Energy is the second largest airport operating expense, exceeded only by personnel, according to FAA’s Airport Cooperative Research Program report, published in December 2007. For this reason, airport facility managers and owners are looking for new and innovative ways to reduce their energy expenditure.
While many airports have already added tenant sub-metering, building automation systems (BAS), and computerized maintenance management systems (CMMS) to both monitor and control energy expenditure, operating on-site renewable power generation is next on the horizon.
In fact, research shows that employing a renewable energy like solar photovoltaics (PVs) can save as much as 5 to 15 percent of energy use during daytime hours when electricity costs are at their peak. PVs work by directly converting electromagnetic radiation from sunlight into electricity through a field of semiconductor technology.
PVs are low profile and come in the form of either thin, stand-alone solar panel modules or are integrated as part of the building structure itself. Some PV systems convert sunlight into energy for immediate use while others have the ability to store energy harvested during the day for use at night. The average output of a PV solar panel is between ten and 18 watts per square foot.
The benefits of PVs include minimizing operational energy expenditure, diversifying the energy supply, reducing the airport’s dependence on imported fuels, improving air quality, and offsetting greenhouse gas emissions by minimizing the need for the utility.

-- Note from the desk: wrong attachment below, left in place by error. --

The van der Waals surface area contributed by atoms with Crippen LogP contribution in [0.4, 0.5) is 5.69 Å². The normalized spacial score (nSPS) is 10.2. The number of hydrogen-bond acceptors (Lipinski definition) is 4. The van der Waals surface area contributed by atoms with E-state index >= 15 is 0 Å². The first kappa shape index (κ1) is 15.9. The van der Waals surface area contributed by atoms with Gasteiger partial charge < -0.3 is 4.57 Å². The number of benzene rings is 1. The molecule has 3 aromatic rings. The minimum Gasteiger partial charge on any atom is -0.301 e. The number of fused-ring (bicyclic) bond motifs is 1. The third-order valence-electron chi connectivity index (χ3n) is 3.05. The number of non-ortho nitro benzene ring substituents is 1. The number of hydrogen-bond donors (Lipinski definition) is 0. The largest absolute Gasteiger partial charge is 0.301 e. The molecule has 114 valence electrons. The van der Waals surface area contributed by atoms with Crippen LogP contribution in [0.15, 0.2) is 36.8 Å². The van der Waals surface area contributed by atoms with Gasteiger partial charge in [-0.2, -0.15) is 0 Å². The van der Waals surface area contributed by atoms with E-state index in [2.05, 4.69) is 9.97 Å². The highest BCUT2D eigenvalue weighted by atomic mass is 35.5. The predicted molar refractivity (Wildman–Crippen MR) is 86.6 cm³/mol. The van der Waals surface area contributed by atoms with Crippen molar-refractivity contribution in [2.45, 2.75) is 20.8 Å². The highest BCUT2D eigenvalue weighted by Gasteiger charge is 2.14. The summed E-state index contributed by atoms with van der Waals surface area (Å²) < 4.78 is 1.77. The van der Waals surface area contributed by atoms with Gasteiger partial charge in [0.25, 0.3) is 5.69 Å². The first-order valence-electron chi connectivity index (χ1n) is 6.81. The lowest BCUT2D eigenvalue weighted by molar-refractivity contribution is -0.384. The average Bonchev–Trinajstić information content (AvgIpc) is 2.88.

PVs for airport usage
There are a number of steps involved in designing PVs for airport use. From evaluating the site to performing load, shading and daylighting analysis, and assessing the PV’s potential impact on other trades and design options, airports have unique considerations when it comes to employing renewable energies.
Prior to the design stage, early confirmation that a PV is usable given an airport’s specific constraints and land availability is crucial. This will begin with site evaluation. Does the airport have the surface area for solar panels and is it in an appropriate location to ensure maximum sunlight? Searching the current site for available surface area or working together to plan new usable space, coordination of the building team during site evaluation is key. Reviewing an existing airport’s last 12 months of utility bills to determine electric load demands will take place during site evaluation as well. Once the evaluation has been completed, design engineers can determine how much solar power will be generated based on the selected surface area.